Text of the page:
Suns/Blazers Game 4 Recap
Roy’s return lifts Blazers over Suns.
by Nick Rattner
The naysayers knew the Suns’ strong, intelligent defense in Game 3 would morph into a weak, lackadaisical farce at some point. Game 4 was that time. The surprising lack of focus on Phoenix’s part left fans and recent converts scratching their heads.
Things weren’t great on offense either. On a particularly terrible play near the five-minute mark in the first quarter, Nash coughed up the ball attempting to slip a Blazers double-team; Batum leaked out and caught the outlet inside the far arc for an easy jam. But the pass could easily have gone to either of the two other Blazers open at that end of the court, way out in front of any Suns player. Nash, the player with the best chance of stalling a fast break, chose instead to whine to the referee, keeping his back to the entire play.
The Suns’ sodden attempts proved matchless against the emotional adrenaline lift provided by Brendon Roy’s swift return from surgery. Roy’s return also seemed to help the Blazers relax on offense. Not only did Roy hit a crucial three in the fourth quarter (he finished with 10 on 4-10 shooting) to extend the lead to six with just under five-minutes to go, his presence created better spacing on offense by stretching the defense.
Sharp cuts through the lane and post-entry passes over the top of Suns defenders enlivened the game and established a more dynamic Blazers attack. The double teams the Suns had been throwing at LeMarcus Aldridge and the traps on the pick-and-roll plays were less effective because of the additional scoring threat provided by Roy.
As Aldridge noted in the postgame press conference, his first open shot came just seconds after Roy checked in. Setting down the burden of being the go-to guy, Aldridge moved with greater determination and proved himself as a presence in the post. In addition, with the responsibility of stewarding the team lifted from Andre Miller’s (15, 8, 6) shoulders, the point guard responded with steady, consistent play (though poor shooting) that led to patient, effective team offense. Though Roy only played 27 minutes his presence could be felt on offense all game.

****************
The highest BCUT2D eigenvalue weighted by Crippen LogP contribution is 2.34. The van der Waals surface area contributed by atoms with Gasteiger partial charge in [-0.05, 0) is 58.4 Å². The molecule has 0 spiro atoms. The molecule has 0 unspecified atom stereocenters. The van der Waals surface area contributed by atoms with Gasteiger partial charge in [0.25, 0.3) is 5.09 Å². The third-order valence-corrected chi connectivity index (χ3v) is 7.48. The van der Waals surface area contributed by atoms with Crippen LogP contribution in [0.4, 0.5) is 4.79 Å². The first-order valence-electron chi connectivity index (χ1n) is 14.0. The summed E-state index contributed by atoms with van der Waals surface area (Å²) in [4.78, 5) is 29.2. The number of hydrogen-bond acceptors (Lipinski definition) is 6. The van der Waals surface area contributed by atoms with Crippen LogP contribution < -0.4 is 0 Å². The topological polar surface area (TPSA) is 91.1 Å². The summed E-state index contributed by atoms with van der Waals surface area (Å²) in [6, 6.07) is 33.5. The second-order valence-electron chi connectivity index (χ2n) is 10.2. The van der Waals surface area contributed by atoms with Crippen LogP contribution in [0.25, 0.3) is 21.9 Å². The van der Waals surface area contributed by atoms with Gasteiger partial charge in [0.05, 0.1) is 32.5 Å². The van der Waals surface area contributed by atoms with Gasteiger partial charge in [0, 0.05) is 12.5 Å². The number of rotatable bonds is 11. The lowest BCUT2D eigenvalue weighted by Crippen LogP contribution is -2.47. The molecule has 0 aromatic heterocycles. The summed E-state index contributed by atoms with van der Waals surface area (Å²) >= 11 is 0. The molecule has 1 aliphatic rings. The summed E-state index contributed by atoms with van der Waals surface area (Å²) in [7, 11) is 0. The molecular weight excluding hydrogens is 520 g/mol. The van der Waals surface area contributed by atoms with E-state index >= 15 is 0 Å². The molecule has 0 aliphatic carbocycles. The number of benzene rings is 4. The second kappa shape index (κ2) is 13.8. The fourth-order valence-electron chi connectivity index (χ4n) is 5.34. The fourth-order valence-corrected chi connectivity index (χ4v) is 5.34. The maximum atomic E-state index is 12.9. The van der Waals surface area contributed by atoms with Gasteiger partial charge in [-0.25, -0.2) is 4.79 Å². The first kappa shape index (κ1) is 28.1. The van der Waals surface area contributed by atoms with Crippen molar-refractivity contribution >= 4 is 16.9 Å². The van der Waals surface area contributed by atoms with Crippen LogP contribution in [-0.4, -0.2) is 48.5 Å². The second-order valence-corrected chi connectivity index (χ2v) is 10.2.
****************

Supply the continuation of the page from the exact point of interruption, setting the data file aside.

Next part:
On the defensive end, the play of Portland’s big men made the difference. Marcus Camby, always a guy to be measured by intangibles, didn’t have a huge night on the glass (8) but he seemed to make Amare Stoudemire (26, 6, 3) less comfortable than he had been throughout the series. That is, despite Stoudemire’s strong stat line, he didn’t dominate like he had in the previous two games. The Blazers didn’t play spectacular D, but after a dunk by Grant Hill 8 seconds in to the game, they focused and kept their assignments minimizing the potential for a signature Suns run.
The real key to Phoenix’s demise was the poor play of Steve Nash. For the Suns, Nash’s importance was never more obvious. The veteran point guard coughed up the ball up 6 times. That could happen to anyone but these just looked bad and, judging by poor body language, Nash seemed to get down on himself. He never really got into the flow of the game.
Despite all this, the Suns didn’t play a bad game. They were in it almost all the way. Down by six with a little over a minute to play, Channing Frye picked up a boneheaded flagrant foul; the ensuing free-throws sunk by Nicolas Batum (who returned to form) iced the game. If not for that moment of careless play, the Suns would have had a shot.
Watching the game and comparing very similar box scores, it’s apparent that emotional energy made the difference. The teams played a pretty equal game but the Blazers seemed to want it more. Amazingly, through two hideous defeats the Blazers look like a dependable, capable team. After all they’ve been through, these late-season jolts must seem like nothing more than another hurdle. So, just as the series seemed all but over, anything now seems possible. The final two or three games could be as exciting as any we’ll get to see in the rest of Playoffs.